Wouldn’t it be great if we understood why humans do the things we do? We are a decidedly unpredictable bunch, and most of the time we’re not even sure why we’ve done things ourselves. Why on earth, for example, did I spend three hours looking at subscription boxes online yesterday? (Actually, if you read to the end of this article, you’ll be able to suggest a few answers to that.)
This inherent unpredictability can make second-guessing user behaviour in mobile apps seem like a pretty daunting task, and yet understanding your users and anticipating their actions (and reactions) is exactly what it takes to make an app business a success. Rather than launching into trial-and-error changes to move your metrics on user engagement and conversion, approaching apps from the user’s perspective is the smart way to ensure that you’re delivering what they really want - whether or not they know it themselves.
But how do you make that happen? Thankfully, social and behavioural psychology can offer some answers: below are five psychological theories that can be applied easily and effectively to improve an app’s chances of success.
1. Choice Paralysis
Case Study: Choice paralysis has been made famous by Barry Schultz’s Choice Paradox, based on research affectionately known as ‘the jam study’. In this experiment, shoppers were shown a table with 24 varieties of jam on it, and those who sampled them received a coupon for $1 off any jam. On another day, shoppers were shown a table with only six varieties of jam. The large display attracted more interest than the small one, but people who saw the small display were ten times more likely to buy than those who saw the large display.
Applying It To Apps: Obviously, a certain amount of choice is necessary: no one likes being told what to do. But too much choice means that we avoid making a choice at all. Remember my hours spent looking at subscription boxes? Faced with all those options, I didn’t sign up to any them. Limit the options being offered to users and, as well as receiving better overall uptake rates, you’ll be able to focus more on optimising the options that are given. Using A/B testing allows you to see how altering the number of choices and the way that they’re presented can have a significant impact.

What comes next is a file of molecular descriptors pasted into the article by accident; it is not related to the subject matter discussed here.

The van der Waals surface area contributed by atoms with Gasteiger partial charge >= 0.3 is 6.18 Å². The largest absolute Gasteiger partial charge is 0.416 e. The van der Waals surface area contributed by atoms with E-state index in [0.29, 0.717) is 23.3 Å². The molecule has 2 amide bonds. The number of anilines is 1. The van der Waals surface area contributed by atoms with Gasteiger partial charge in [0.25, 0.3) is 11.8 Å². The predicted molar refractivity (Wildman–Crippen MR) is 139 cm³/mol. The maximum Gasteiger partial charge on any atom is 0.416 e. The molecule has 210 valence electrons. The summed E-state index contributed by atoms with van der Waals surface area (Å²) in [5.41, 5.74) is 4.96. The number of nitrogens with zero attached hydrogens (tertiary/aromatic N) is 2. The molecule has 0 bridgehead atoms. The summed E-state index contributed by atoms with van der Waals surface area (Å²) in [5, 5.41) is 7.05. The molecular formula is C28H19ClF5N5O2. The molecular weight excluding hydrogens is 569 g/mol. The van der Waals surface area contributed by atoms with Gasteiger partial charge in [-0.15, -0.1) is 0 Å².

2. Random Rewards
Case Study: B. F. Skinner’s experiments are amongst the most famous in behavioural psychology, and his theories on variable schedules of reinforcement are put into practice by countless businesses. In one of Skinner’s experiments, treats were released when a pigeon pecked at a sensor, but the frequency at which the treats were given was random. Surprisingly, this made the pigeon peck more than if the frequency was regular. Not convinced? The exact same principle is applied to most gambling machines: the promise of rewards combined with the inability to predict when they will be given increases desire and engagement.
Applying It To Apps: Giving rewards can seem like a no-brainer - who doesn’t like being rewarded? We’re hardwired to seek them out, thanks to the sense of achievement they give us and our natural competitive spirit. However, if rewards are given too often they lose their novelty, and users will stop putting effort into earning them. Surprising a user with a discount offer or exclusive access builds anticipation for more offers that could follow, and so makes them more likely to stick around. The real knack to improving customer retention rates is to give these rewards at random - with no clear way to directly earn them, users are encouraged to keep engaging until it happens again.